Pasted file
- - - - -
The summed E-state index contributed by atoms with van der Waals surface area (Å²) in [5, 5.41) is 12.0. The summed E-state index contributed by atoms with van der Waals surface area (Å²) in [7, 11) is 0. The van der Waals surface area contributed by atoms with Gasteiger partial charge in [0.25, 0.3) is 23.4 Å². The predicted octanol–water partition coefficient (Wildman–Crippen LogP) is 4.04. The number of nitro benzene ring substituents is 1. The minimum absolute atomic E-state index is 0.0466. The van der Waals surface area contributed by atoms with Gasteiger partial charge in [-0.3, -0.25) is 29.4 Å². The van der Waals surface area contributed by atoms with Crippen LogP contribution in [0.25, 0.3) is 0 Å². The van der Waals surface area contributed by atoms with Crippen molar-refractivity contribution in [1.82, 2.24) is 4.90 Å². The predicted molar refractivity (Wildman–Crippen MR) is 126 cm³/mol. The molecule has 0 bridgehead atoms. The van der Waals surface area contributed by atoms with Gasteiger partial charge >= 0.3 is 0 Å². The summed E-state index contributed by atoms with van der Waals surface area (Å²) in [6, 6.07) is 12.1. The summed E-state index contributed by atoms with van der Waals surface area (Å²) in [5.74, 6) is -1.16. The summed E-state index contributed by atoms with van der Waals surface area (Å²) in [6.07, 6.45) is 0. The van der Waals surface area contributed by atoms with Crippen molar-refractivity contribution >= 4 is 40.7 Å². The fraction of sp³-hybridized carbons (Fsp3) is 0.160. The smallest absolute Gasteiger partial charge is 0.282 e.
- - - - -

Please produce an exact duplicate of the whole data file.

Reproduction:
The summed E-state index contributed by atoms with van der Waals surface area (Å²) in [5, 5.41) is 12.0. The summed E-state index contributed by atoms with van der Waals surface area (Å²) in [7, 11) is 0. The van der Waals surface area contributed by atoms with Gasteiger partial charge in [0.25, 0.3) is 23.4 Å². The predicted octanol–water partition coefficient (Wildman–Crippen LogP) is 4.04. The number of nitro benzene ring substituents is 1. The minimum absolute atomic E-state index is 0.0466. The van der Waals surface area contributed by atoms with Gasteiger partial charge in [-0.3, -0.25) is 29.4 Å². The van der Waals surface area contributed by atoms with Crippen LogP contribution in [0.25, 0.3) is 0 Å². The van der Waals surface area contributed by atoms with Crippen molar-refractivity contribution in [1.82, 2.24) is 4.90 Å². The predicted molar refractivity (Wildman–Crippen MR) is 126 cm³/mol. The molecule has 0 bridgehead atoms. The van der Waals surface area contributed by atoms with Gasteiger partial charge >= 0.3 is 0 Å². The summed E-state index contributed by atoms with van der Waals surface area (Å²) in [6, 6.07) is 12.1. The summed E-state index contributed by atoms with van der Waals surface area (Å²) in [5.74, 6) is -1.16. The summed E-state index contributed by atoms with van der Waals surface area (Å²) in [6.07, 6.45) is 0. The van der Waals surface area contributed by atoms with Crippen molar-refractivity contribution >= 4 is 40.7 Å². The fraction of sp³-hybridized carbons (Fsp3) is 0.160. The smallest absolute Gasteiger partial charge is 0.282 e.